The number of patients waiting over 24 hours at emergency departments has nearly trebled in the first five months of 2022.
The HSE has confirmed there were 25,000 people waiting longer than 24 hours for admission via an ED between January and May. Of those, more than 8,000 patients were over 75.
As the Irish Examiner reports, the figures for all patients in the same period in 2021 was 8,865 of whom 2,500 were over 75s.
The increase cannot be blamed on the country coming out of lockdown.
While the opening months of 2021 were under public health restrictions, figures from the Department have shown that emergency department presentations actually remained stable compared to the same months pre-pandemic.
In January 2021, the first month of a five-month lockdown, there were 114,875 presentations, with 23,867 admissions. That is compared to 113,270 presentations and 29,482 admissions in January 2020, before the Covid pandemic struck.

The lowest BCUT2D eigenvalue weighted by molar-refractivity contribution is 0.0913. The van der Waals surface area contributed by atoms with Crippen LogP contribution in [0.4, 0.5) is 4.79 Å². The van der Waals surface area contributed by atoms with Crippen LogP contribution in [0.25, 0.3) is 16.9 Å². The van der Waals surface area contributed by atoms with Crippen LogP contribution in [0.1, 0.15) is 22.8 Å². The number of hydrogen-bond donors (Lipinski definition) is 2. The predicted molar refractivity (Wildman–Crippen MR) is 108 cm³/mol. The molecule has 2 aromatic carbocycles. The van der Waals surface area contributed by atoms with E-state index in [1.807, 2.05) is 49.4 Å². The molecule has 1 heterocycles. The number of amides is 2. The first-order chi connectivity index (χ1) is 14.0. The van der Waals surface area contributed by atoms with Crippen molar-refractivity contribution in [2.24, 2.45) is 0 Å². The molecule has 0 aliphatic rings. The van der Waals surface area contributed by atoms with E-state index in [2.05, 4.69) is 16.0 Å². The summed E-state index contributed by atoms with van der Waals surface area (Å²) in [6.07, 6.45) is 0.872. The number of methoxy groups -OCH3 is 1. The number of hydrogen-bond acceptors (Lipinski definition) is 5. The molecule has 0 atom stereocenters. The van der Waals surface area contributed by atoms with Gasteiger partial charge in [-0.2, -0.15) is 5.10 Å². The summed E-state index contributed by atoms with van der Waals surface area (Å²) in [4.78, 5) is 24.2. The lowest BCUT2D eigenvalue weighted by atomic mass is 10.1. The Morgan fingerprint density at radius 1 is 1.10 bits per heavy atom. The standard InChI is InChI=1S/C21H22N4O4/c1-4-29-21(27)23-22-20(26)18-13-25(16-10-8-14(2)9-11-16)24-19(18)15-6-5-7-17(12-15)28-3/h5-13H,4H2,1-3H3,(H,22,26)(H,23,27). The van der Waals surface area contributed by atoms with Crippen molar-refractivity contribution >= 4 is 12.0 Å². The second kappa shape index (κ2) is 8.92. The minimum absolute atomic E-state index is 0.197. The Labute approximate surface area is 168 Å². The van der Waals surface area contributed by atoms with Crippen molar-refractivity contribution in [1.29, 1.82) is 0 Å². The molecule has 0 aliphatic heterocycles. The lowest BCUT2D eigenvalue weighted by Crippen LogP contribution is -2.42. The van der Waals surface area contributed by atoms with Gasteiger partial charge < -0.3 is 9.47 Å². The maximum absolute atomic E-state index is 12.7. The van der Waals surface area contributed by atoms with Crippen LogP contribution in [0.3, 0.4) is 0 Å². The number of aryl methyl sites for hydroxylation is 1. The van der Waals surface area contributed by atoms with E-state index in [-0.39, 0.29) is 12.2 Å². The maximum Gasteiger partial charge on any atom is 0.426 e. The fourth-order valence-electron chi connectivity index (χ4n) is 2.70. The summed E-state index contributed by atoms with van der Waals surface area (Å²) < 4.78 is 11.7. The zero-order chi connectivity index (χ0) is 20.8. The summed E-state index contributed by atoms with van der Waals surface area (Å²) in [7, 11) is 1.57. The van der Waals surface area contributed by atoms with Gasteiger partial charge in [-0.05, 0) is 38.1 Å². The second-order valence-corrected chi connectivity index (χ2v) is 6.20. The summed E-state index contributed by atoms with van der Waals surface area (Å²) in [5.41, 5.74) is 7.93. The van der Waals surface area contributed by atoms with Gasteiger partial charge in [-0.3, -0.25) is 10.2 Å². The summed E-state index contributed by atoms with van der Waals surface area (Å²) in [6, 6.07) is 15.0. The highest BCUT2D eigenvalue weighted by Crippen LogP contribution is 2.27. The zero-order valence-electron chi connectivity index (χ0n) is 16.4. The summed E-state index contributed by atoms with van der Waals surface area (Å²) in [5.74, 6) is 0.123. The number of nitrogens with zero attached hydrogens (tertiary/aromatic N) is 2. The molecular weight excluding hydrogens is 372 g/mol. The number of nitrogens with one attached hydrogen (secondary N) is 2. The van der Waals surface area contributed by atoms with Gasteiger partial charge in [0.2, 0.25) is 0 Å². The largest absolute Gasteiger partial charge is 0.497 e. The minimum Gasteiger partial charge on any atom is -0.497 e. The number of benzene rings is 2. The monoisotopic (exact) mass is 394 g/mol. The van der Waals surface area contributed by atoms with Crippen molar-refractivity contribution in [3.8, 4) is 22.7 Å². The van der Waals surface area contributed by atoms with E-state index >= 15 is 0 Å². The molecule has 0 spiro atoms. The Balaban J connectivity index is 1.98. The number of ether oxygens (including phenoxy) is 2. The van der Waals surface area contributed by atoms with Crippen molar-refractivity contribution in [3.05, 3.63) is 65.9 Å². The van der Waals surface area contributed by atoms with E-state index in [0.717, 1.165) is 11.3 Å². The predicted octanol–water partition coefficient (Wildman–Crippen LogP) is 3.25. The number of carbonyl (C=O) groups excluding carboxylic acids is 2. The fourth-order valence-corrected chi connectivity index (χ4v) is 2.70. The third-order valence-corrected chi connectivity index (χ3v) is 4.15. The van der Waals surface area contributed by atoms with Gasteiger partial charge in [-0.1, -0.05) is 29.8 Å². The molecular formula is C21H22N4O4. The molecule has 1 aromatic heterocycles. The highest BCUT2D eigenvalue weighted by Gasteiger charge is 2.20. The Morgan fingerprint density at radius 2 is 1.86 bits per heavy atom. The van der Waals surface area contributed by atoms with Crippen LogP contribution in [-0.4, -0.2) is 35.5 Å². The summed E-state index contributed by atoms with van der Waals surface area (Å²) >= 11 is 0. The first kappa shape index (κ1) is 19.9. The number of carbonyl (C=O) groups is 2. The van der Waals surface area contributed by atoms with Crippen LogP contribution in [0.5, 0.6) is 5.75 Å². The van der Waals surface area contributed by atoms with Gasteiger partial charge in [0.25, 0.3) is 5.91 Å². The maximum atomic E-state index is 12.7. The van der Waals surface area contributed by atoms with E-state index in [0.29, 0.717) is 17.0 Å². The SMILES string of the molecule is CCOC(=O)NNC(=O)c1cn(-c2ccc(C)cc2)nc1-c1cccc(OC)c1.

The HSE's Anne O'Connor said in February that in a one-week period a record number of 28,000 people had presented to EDs.
They said between January 2022 and the end of June 2022 "approximately 719,000 patients have attended Emergency Departments (EDs) in Ireland with over 175,000 patients being admitted to hospital". This works out at just under 120,000 presentations a month.
"It is also important to note that patients attending EDs are prioritised for treatment based on the severity of their illness and need for emergency care. This means that patients not requiring urgent emergency care may experience long wait times in the ED," a HSE statement said.
Sinn Féin's health spokesman David Cullinane, to whom the latest figures were released, said they show the crisis in the country's emergency departments is going "from bad to worse".
"This is putting real pressure on acute services, leads to a cancellation of elective procedures, and drives up waiting lists. There are already 900,000-plus on acute waiting lists," Mr Cullinane said. “The number of patients waiting more than 24 hours month-on-month is increasing and is unacceptable.
“We need to increase in-patient bed capacity, but crucially we need to increase the number of recovery beds in the community to speed up discharges."
Mr Cullinane also said the delivery of community health infrastructure needs to be accelerated.